Some would argue that the recent success of UK tourism is not so much to do with the golden aftermath of the Olympics, and more attributable to the fact that there were a series of internationally high-profile events in quick succession: the royal wedding, the Golden Jubilee, the royal birth.

There is probably an element of truth to this – the fact that the royals are a significant draw for tourists can’t be underestimated. But it would be obtuse to deny the role sporting attractions have to play.

We are a sporting nation, famous not only for ubiquitous football, but for cricket, tennis, rugby…the list goes on. The homes of these sports, such as Lords cricket ground or Twickenham stadium, draw plenty of visitors to their museums and stadium tours.

Then there’s the fact that we are home to some of the most high profile football clubs in the world. Manchester United, Chelsea and Arsenal are just a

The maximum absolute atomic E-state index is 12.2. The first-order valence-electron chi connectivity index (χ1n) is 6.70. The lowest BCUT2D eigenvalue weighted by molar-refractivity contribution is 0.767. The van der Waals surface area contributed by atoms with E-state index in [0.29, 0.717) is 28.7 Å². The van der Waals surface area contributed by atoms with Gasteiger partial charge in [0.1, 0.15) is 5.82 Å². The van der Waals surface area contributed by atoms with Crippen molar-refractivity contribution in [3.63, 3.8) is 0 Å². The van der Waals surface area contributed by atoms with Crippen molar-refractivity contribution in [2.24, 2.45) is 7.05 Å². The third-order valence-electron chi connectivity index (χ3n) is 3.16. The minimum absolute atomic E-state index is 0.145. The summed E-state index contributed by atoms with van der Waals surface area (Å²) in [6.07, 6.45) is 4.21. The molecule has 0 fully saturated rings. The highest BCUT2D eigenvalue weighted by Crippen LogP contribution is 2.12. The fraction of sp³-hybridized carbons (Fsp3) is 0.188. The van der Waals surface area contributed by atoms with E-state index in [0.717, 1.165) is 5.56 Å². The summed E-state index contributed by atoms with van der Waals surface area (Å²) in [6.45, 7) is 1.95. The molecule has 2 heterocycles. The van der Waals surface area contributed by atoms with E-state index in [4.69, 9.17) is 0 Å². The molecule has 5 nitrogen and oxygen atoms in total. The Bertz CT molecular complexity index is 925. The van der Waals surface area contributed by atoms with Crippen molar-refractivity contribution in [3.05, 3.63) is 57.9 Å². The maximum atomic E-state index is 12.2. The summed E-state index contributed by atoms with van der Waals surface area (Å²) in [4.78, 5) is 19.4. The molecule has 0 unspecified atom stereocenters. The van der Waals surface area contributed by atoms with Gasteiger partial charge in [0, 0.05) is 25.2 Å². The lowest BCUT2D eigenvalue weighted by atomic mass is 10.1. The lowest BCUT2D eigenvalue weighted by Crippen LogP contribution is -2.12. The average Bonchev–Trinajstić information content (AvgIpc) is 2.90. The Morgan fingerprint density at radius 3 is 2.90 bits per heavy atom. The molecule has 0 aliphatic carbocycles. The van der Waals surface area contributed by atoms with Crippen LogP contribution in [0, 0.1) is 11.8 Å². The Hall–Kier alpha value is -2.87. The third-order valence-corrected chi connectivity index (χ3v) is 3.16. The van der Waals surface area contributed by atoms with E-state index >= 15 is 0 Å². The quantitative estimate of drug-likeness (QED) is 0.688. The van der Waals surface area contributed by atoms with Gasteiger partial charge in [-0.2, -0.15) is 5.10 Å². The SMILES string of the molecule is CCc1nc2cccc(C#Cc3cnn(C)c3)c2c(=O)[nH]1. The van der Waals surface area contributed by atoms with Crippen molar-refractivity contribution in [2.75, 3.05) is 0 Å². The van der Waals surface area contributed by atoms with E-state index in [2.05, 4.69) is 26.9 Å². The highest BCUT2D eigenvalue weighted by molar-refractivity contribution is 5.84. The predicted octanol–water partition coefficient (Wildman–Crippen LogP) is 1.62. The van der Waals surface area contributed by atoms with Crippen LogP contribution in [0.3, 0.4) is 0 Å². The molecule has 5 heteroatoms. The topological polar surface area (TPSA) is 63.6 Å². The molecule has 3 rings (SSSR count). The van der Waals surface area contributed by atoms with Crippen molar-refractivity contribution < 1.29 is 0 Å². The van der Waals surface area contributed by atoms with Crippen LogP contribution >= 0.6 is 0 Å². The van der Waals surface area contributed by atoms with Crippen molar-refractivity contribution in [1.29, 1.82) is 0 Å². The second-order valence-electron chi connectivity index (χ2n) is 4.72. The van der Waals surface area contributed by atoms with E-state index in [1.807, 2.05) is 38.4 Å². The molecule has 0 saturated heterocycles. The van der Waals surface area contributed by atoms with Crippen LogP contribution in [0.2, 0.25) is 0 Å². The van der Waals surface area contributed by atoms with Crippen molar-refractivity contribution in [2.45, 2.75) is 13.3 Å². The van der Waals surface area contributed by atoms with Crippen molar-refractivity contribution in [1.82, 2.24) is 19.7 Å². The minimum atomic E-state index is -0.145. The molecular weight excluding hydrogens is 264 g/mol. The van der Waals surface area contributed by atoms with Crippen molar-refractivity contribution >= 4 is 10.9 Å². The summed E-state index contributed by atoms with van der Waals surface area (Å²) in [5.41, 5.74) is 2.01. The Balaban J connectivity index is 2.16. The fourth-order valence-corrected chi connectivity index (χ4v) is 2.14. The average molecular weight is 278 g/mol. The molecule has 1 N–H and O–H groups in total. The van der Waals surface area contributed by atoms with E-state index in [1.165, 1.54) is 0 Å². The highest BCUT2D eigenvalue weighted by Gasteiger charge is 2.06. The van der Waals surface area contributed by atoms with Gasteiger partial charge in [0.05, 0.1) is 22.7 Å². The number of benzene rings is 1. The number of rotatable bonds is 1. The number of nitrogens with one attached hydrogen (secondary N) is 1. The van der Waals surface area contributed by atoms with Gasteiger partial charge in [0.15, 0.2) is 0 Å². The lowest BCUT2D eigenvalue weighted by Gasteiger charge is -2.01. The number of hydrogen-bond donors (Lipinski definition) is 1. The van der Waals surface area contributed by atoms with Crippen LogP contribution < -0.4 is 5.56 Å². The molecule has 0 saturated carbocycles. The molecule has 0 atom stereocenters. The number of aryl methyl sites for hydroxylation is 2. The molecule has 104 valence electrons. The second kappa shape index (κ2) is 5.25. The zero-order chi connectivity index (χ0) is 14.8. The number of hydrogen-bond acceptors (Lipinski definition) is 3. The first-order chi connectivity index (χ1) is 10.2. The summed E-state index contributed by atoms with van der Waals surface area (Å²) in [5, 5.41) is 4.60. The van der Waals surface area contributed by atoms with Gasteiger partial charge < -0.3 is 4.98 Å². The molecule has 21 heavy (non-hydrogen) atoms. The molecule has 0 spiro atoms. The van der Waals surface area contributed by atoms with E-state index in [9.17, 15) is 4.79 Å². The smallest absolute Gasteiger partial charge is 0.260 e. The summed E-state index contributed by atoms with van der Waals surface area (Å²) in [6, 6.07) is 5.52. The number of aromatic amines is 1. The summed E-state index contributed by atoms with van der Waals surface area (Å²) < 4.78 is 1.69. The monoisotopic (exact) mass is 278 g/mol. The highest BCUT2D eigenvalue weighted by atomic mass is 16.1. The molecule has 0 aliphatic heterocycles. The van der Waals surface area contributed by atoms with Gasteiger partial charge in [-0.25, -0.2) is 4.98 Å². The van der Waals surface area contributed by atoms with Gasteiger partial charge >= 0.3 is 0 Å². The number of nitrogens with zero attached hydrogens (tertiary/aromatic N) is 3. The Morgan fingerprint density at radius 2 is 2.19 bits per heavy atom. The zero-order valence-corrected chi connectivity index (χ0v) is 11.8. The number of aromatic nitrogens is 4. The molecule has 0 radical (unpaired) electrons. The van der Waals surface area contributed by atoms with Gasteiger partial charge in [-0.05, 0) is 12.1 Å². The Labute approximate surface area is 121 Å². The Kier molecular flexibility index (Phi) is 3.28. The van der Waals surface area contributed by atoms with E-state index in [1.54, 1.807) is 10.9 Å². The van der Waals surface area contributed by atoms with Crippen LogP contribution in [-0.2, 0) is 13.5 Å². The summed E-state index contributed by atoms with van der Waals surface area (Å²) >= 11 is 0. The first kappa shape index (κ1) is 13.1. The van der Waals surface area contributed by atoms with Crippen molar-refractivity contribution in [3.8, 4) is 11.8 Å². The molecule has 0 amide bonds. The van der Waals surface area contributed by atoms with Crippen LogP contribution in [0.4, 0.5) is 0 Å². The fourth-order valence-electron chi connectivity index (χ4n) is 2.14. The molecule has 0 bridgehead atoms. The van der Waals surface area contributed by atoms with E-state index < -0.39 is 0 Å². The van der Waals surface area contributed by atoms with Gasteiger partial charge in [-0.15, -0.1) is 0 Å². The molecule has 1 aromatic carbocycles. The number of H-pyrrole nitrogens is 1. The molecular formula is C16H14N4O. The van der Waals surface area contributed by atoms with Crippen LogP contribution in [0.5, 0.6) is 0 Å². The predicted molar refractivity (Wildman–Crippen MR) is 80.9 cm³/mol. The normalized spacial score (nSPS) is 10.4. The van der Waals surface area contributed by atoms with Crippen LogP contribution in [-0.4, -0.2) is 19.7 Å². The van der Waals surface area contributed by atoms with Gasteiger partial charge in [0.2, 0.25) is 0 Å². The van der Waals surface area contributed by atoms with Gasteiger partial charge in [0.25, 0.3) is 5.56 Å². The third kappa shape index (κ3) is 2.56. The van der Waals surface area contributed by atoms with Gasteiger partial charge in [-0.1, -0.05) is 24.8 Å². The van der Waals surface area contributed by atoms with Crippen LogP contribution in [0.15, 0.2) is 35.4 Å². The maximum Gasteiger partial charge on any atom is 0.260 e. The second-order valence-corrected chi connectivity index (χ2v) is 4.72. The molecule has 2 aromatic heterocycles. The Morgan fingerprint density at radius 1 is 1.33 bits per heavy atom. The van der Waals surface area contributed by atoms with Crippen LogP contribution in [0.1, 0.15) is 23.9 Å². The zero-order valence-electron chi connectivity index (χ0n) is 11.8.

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few examples of clubs with an international brand and fans across the globe.

For these fans, the chance to come to the UK and experience the home grounds of their favourite clubs first hand is more than enough reason to pick the UK as a holiday destination.

A wealth of organisations benefit from the slew of sports tourists visiting the UK. Sports tour operators arrange visits to stadium tours and games, and sports bars and restaurants such as the recently opened Café Football in Westfield Stratford City also capitalise on the trend.

So what will the future hold for tourism in 2015? Inevitably there’ll be plenty of rugby enthusiasts descending on the capital to enjoy the games and the atmosphere. And if current trends are anything to go by, the tournament will only enhance the UK’s reputation as a globally significant sports tourism destination.

Keep Copy Sparkling

We love writing at Rhubarb Fool. It’s kind of like breathing to us, and a part of why we’re so infatuated with all types of media.